Personal Values Based on Biblical Principles

Sanjay-Poonen rev 1.Is it possible to live by godly principles and succeed as a business leader or does work require that you compromise your values and principles?  How can you have a career in your work place, yet be on fire for God; are they mutually exclusive?   Many struggle with these questions and feel that you cannot have success in business and maintain your principles and serve God.

Background

Sanjay Poonen, President and Corporate Officer of Technology Solutions and the Mobile Division at SAP, one of the largest companies in the world, offers an example of an accomplished business leader who is able to successfully navigate temptation to maintain godly principles.

Poonen is a veteran of high technology in Silicon Valley.  Prior to SAP, Poonen served in executive roles at large companies, including Informatica, Symantec/Veritas, AlphaBlox, Taligent, Apple and Microsoft.  At those companies he held various positions, including roles in engineering, business development and marketing.

Poonen also has an impressive educational background.  As a child and youth, he was an exceptional student in India.  He came to the U.S. in 1987 to attend Dartmouth on a scholarship, where he earned a BA, summa cum laude, in computer science and engineering.  He earned a master’s degree in management science and engineering from Stanford and an MBA from the Harvard Business School where he graduated as a Baker’s Scholar.

Spiritually, Poonen was born and raised in a Christian family in India, where his dad, Zac Poonen, is well known as a prolific writer and teacher of the Bible and was also known for planting over 50 churches in India and around the world.  Once on his own in college in the U.S., Poonen was challenged spiritually to find his own personal relationship with the Lord, rather than merely one that he had heard about going up in a Christian home.

Personal Values                                                                      

How does Poonen deal with the tension between the values in business and secular culture and with the godly values in the Bible?  “I have found it essential to define my personal values based on Biblical principles and try my best to live by those values.  My goals and decisions flow from those biblically-based values,” remarks Poonen.

Poonen articulates 10 values he lives by to help keep him centered on God, yet succeed in business.

  1. Focus on the long term by not making decisions which may violate Biblical principles for short term gain — “My life is a vapor.  I am a citizen in heaven.”
  2. Work hard and with humility — “I will work hard at everything I do. If the Lord grants me success, I will fall on my knees in humility, praying for grace to be faithful.”
  3. Maintain godly behavior – “I will live boldly for Christ, but subtle in my communication, keeping my Christian behavior excellent, so that others can glorify God.”
  4. Pray and listen for God’s direction – “I will be open to the direction of the Holy Spirit, wherever it might lead and whatever it leads me to speak and act.”
  5. Give generously – “I will be generous with the resources the Lord has given me.”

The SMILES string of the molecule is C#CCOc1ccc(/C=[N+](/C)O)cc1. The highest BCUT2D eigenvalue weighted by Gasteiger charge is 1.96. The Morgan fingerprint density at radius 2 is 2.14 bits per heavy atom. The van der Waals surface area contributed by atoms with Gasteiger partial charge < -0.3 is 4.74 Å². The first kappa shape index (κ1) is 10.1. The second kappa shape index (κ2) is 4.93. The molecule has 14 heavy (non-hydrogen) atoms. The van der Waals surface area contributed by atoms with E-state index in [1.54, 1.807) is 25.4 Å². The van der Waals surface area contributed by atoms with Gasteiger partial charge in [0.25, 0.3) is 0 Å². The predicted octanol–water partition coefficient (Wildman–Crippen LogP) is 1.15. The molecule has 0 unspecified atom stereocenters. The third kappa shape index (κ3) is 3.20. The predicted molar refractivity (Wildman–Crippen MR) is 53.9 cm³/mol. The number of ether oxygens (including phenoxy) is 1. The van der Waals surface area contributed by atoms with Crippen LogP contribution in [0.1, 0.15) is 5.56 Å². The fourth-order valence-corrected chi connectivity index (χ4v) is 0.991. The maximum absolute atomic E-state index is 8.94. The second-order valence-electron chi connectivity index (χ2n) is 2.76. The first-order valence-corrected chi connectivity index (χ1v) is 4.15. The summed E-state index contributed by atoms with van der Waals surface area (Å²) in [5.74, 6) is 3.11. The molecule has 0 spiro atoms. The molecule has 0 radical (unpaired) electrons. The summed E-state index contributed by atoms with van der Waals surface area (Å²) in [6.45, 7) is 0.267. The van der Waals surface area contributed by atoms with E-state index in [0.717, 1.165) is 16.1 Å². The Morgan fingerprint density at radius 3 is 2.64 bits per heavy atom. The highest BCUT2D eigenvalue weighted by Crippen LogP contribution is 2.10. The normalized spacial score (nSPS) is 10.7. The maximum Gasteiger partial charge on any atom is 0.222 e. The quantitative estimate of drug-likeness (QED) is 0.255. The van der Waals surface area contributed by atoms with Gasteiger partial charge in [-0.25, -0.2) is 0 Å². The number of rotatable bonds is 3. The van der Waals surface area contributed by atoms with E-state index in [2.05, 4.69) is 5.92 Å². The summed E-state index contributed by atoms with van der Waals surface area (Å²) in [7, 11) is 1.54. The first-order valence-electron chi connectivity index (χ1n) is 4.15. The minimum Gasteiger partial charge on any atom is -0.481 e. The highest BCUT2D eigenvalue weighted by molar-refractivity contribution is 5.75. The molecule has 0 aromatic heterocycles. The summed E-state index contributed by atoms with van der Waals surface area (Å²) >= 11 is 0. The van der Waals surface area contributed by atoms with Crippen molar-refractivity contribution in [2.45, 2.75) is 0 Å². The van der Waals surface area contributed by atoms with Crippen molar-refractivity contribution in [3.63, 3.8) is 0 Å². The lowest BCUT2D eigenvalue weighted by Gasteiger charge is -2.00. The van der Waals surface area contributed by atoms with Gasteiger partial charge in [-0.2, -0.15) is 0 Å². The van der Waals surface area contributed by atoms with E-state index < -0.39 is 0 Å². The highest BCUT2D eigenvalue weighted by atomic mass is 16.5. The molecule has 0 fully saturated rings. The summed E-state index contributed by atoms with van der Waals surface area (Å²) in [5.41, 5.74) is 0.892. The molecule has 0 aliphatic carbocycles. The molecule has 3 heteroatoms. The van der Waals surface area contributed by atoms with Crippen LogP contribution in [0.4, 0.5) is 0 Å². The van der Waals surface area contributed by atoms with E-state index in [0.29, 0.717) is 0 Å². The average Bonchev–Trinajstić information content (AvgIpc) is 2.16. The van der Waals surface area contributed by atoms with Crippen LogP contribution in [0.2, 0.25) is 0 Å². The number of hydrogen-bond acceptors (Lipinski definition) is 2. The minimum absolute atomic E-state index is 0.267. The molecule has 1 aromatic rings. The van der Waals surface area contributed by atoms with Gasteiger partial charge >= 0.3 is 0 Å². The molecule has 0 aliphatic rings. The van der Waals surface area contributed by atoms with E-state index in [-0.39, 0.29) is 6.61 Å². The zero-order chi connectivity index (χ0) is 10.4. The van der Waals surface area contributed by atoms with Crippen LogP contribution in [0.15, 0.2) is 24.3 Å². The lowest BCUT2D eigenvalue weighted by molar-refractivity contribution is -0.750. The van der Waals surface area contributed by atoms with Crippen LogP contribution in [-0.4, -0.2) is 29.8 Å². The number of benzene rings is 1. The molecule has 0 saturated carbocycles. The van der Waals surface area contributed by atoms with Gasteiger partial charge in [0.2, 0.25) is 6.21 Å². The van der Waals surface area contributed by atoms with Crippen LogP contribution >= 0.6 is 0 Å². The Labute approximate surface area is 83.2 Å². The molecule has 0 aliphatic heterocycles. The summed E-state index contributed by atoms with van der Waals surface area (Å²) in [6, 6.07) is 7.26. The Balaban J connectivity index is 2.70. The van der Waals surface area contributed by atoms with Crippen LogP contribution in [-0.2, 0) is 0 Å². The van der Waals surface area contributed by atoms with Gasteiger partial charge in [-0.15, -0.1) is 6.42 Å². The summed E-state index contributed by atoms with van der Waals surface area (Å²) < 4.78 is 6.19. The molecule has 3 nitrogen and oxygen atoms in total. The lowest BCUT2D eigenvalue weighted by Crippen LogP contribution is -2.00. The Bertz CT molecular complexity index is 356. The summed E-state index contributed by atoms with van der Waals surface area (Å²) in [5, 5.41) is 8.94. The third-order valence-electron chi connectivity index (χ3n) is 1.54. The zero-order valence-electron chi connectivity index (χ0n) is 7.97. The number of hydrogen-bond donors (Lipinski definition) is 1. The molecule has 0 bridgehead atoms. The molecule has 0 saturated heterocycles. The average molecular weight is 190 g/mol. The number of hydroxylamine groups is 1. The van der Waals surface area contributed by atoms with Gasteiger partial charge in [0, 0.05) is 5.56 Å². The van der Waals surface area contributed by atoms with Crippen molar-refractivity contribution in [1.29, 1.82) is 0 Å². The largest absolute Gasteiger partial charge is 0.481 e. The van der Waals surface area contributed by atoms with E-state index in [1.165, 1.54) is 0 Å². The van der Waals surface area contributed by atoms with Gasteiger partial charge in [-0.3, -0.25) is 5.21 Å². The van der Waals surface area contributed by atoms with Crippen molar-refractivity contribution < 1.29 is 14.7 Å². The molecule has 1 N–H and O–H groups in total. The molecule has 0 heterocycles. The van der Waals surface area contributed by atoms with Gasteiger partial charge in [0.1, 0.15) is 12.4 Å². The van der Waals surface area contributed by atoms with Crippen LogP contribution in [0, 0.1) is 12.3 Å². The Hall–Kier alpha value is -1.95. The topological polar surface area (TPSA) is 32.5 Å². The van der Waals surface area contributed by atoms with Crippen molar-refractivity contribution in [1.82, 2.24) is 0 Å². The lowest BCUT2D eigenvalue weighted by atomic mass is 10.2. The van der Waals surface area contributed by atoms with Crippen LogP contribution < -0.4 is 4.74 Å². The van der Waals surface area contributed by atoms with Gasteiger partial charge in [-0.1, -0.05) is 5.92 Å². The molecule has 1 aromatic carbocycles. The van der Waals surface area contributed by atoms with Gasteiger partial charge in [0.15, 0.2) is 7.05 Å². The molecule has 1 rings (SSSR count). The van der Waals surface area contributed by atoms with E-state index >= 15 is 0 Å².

6. Put ego aside – “I will do nothing out of selfish ambition.”
  7. Be a servant leader – “I will not seek my own glory.  Instead I will seek to honor God and encourage those around me.”
  8. Listen and be patient –“I will be careful with my words and actions.”
  9. Seek the input of trusted friends – “I will seek the counsel of others and make them my godly heroes.”
  10. Embrace change – “I will be on fire for God, seeking to be a change agent, not satisfied with the status quo.”

Navigating the Challenge

Clearly, these are ten worthy values which are not easy to follow day to day.  Poonen readily admits that he needs God’s grace and the Holy Spirit to strengthen him in his walk.  As a husband and father of three young children, balancing the work/life requirements that come with a demanding job as a corporate executive of a global company is a challenge.  “My job requires me to travel.  But I do have some choices.  I travel when it is necessary, but not at every opportunity.  And when I am in town, I have promised my family, our dinner and weekends are sacred for the family and the Lord,” states Poonen.  His wife and he host a Thursday evening growth-group Bible study at his home that has been a “wonderful saving grace to our family and children, says Poonen.

With God and Biblical values at the core of all he does, Poonen’s example shows that that there is a way to honor God and succeed at business.   And he does so with a humble attitude which often eludes many business executives.  Poonen remarks:

My title, accomplishments and degrees are not important when it comes to the kingdom of God.  As the Bible says, “The first will be last and the last will be first.”  In the Lord’s house, we have to leave our crowns, our pedigree, and everything we have, at the door.  The hierarchy and the way in which God’s Kingdom works is the exact opposite of the way in which the world works.  That is why some of the people who have the most impact for the kingdom, are folks who are the most humble. It is fantastic that the Lord can also make CEO’s great, but it’s not because they’re a CEO. I have found that I often learn the most associating myself with those who are from the humblest walks of life.  My goal is to live every day as if it were my last, all for the Glory of God, to whom I owe so much.

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See Sanjay Poonen’s talk at the 2013 Silicon Valley Prayer Breakfast,  His talk begins at 7:30 minutes.